Friends and family mourning the death of Hanren Chang, a 17-year-old Lowell High School student who was killed on Sloat Boulevard last Saturday night by driver 29-year-old Kieran Brewer, are calling for safety fixes to prevent future deaths on the excessively-wide speedway. Brewer was arraigned yesterday on felony charges of DUI and felony vehicular manslaughter.
Some safety improvements are already in the works for three intersections on Sloat, including the one where Chang was killed — but they’re not scheduled to be implemented for at least another 18 months, according to a memo from the SF County Transportation Authority [PDF]. The Board of Supervisors coincidentally approved a $797,000 federal grant on Tuesday to plan and construct sidewalk bulb-outs and flashing pedestrian beacons, and adjourned the meeting in honor of Chang. But as the SF Chronicle reported today, the plan is only set to be designed by the end of the next fiscal year — June 2014 — and built within a year after that.
Caltrans, which has jurisdiction over state Highway 35 (which includes Sloat), did implement a road diet in January 2012 on the stretch where Chang was killed, converting two lanes to buffered bike lanes and installing more visible crosswalk designs and signage.
But Sloat, where drivers are invited to speed on an excessively wide roadway, remains a deadly place for pedestrians, as Anyan Cheng, a close friend of Chang’s who launched a petition for safety improvements, told the Chronicle. “It’s like a freeway in a residential area,” she said. “People don’t stop for you. Drivers don’t see you.”
As Streetsblog has reported, 54-year-old Feng Lian Zhu was killed by a driver in January 2010 on Sloat near Forest View Drive — the same intersection where Chang was killed. In 2011, 33 traffic crashes occurred at Sloat intersections, according to police data. In those crashes, two pedestrians were injured at Everglade Drive and 44th Avenue, and two bicycle riders were injured at 19th Avenue, also a state highway.
Sloat will need more than flashing beacons and even bulb-outs — the main changes in the current plan — to tame drivers. The bulb-outs will certainly help by shortening crossing distances, but stronger measures, like narrower traffic lanes, are called for to discourage speeding and signal to drivers that they should expect to yield. Superficial measures like flashing beacons and signs reminding drivers of pedestrians’ right-of-way are only an admission of the street design’s failure to achieve that. (It’s also worth noting that if agencies ever want to convert Sloat’s buffered bike lanes into parking-protected bike lanes — which would calm traffic by narrowing the perceived width of the street — bulb-outs might make such a project more difficult and expensive.)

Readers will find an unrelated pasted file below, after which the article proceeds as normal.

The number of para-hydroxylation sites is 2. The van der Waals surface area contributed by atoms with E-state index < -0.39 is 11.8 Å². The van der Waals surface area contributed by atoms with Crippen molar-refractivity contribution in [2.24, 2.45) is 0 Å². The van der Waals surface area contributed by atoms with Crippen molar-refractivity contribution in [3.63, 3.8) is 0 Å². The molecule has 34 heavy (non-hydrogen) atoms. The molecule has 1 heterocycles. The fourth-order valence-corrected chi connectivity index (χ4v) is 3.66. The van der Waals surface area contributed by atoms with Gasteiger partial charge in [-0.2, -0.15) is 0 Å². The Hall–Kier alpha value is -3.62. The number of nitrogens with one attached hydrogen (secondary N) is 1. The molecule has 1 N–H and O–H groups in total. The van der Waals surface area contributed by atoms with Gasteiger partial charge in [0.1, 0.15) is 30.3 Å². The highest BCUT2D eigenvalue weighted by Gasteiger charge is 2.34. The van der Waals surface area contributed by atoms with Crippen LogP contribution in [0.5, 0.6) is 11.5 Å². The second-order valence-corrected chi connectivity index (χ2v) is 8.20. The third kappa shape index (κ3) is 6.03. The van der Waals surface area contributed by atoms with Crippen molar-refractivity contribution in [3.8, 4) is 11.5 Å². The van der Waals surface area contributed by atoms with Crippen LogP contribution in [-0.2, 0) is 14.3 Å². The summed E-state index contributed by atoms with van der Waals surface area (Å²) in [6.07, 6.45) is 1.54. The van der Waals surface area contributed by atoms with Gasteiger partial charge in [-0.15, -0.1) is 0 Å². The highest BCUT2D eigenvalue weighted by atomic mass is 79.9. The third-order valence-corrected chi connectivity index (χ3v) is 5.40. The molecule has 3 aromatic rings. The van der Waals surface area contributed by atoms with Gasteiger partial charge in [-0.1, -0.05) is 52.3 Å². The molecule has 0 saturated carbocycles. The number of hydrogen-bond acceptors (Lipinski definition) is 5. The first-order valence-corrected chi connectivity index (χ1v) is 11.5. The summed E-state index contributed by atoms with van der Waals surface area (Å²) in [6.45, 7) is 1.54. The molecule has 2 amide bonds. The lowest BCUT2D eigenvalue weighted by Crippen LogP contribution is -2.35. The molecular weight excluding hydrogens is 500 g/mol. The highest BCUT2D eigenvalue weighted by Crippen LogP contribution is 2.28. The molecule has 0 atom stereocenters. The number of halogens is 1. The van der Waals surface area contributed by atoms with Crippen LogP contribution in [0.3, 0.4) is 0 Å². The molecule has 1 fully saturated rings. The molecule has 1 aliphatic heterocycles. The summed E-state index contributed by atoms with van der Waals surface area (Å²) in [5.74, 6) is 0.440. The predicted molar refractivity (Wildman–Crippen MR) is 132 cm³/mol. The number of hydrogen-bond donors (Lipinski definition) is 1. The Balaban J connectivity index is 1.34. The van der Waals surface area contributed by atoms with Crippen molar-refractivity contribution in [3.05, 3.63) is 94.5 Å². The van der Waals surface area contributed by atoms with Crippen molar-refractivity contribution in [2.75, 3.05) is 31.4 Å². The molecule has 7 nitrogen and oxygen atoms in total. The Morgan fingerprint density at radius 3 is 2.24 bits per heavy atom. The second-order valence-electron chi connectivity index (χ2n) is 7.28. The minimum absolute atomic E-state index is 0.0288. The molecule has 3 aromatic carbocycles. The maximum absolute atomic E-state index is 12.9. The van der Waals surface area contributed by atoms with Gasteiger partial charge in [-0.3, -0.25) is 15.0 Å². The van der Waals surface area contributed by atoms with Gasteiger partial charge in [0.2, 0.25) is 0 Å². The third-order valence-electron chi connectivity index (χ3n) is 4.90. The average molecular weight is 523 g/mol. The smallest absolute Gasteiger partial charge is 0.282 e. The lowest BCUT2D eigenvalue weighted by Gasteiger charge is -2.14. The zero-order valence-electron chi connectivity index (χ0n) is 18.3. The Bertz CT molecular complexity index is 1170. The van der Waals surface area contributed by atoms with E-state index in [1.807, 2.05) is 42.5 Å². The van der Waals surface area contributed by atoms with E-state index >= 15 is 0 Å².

While well-intentioned residents are often quick to call for new traffic signals and stop signs — Cheng’s petition, currently signed by 2,650 supporters, calls for them — those measures actually tend to be counterproductive in calming traffic and improving safety. As Reid Ewing, author of the Institute of Transportation Engineers’ Traffic Calming: State of the Practice, explained to Streetsblog New York City, stop signs and signals help make traffic flow in a more orderly fashion, but not necessarily in a safer one, since drivers typically speed up to make up for lost time, and disobey stop signs when too many are placed on a high-speed street.
The timeline for the improvements that are planned on Sloat, while not unusual in San Francisco, is also troubling. As Walk SF Executive Director Elizabeth Stampe pointed out, the SF Municipal Transportation Agency’s Draft Pedestrian Strategy calls for major safety improvements on five miles of the most dangerous corridors every year. While the SFMTA is working to streamline its traffic calming program, “That’s a dramatic leap for the MTA and for the city, and the city needs to figure out how to deliver on that goal,” she said.
In New York, which has set out to re-engineer 20 miles of streets each year with “intensive safety redesign,” Stampe said “they have much faster project delivery.” In one project on Fourth Avenue in Brooklyn’s Sunset Park neighborhood, the NYC Department of Transportation delivered a package of safety improvements for a two-and-a-half mile section, including a road diet, the year after beginning the planning process.